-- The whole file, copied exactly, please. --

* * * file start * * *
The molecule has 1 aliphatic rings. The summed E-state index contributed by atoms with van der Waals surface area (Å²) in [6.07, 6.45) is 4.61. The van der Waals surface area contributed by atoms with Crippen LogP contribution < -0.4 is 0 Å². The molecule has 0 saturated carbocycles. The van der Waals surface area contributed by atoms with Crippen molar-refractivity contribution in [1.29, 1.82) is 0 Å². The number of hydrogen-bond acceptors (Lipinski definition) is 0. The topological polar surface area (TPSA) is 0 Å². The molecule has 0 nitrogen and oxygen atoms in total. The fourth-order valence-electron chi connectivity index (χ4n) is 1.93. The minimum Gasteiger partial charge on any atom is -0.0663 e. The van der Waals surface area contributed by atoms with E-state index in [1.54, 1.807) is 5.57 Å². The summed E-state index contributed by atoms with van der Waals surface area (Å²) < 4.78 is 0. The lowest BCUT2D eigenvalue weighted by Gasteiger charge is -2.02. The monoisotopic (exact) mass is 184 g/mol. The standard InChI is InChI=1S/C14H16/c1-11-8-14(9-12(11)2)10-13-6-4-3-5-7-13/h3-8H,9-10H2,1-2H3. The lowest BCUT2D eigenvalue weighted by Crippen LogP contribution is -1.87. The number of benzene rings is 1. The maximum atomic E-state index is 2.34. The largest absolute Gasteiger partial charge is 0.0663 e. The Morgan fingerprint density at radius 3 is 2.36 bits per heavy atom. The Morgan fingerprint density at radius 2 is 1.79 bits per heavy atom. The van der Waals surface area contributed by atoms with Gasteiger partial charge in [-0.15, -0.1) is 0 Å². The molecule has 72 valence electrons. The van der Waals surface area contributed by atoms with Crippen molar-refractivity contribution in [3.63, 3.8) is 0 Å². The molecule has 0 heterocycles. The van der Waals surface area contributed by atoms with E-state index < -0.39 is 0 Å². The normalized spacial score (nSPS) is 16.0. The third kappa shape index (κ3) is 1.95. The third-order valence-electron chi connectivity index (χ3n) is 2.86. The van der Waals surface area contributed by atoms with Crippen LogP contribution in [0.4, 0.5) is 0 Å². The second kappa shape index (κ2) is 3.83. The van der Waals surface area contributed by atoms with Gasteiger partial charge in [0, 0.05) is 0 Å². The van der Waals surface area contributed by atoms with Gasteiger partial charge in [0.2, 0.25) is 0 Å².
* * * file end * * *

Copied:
The molecule has 1 aliphatic rings. The summed E-state index contributed by atoms with van der Waals surface area (Å²) in [6.07, 6.45) is 4.61. The van der Waals surface area contributed by atoms with Crippen LogP contribution < -0.4 is 0 Å². The molecule has 0 saturated carbocycles. The van der Waals surface area contributed by atoms with Crippen molar-refractivity contribution in [1.29, 1.82) is 0 Å². The number of hydrogen-bond acceptors (Lipinski definition) is 0. The topological polar surface area (TPSA) is 0 Å². The molecule has 0 nitrogen and oxygen atoms in total. The fourth-order valence-electron chi connectivity index (χ4n) is 1.93. The minimum Gasteiger partial charge on any atom is -0.0663 e. The van der Waals surface area contributed by atoms with E-state index in [1.54, 1.807) is 5.57 Å². The summed E-state index contributed by atoms with van der Waals surface area (Å²) < 4.78 is 0. The lowest BCUT2D eigenvalue weighted by Gasteiger charge is -2.02. The monoisotopic (exact) mass is 184 g/mol. The standard InChI is InChI=1S/C14H16/c1-11-8-14(9-12(11)2)10-13-6-4-3-5-7-13/h3-8H,9-10H2,1-2H3. The lowest BCUT2D eigenvalue weighted by Crippen LogP contribution is -1.87. The number of benzene rings is 1. The maximum atomic E-state index is 2.34. The largest absolute Gasteiger partial charge is 0.0663 e. The Morgan fingerprint density at radius 3 is 2.36 bits per heavy atom. The Morgan fingerprint density at radius 2 is 1.79 bits per heavy atom. The van der Waals surface area contributed by atoms with Gasteiger partial charge in [-0.15, -0.1) is 0 Å². The molecule has 72 valence electrons. The van der Waals surface area contributed by atoms with Crippen molar-refractivity contribution in [3.63, 3.8) is 0 Å². The molecule has 0 heterocycles. The van der Waals surface area contributed by atoms with E-state index < -0.39 is 0 Å². The normalized spacial score (nSPS) is 16.0. The third kappa shape index (κ3) is 1.95. The third-order valence-electron chi connectivity index (χ3n) is 2.86. The van der Waals surface area contributed by atoms with Crippen LogP contribution in [0.4, 0.5) is 0 Å². The second kappa shape index (κ2) is 3.83. The van der Waals surface area contributed by atoms with Gasteiger partial charge in [0, 0.05) is 0 Å². The van der Waals surface area contributed by atoms with Gasteiger partial charge in [0.2, 0.25) is 0 Å².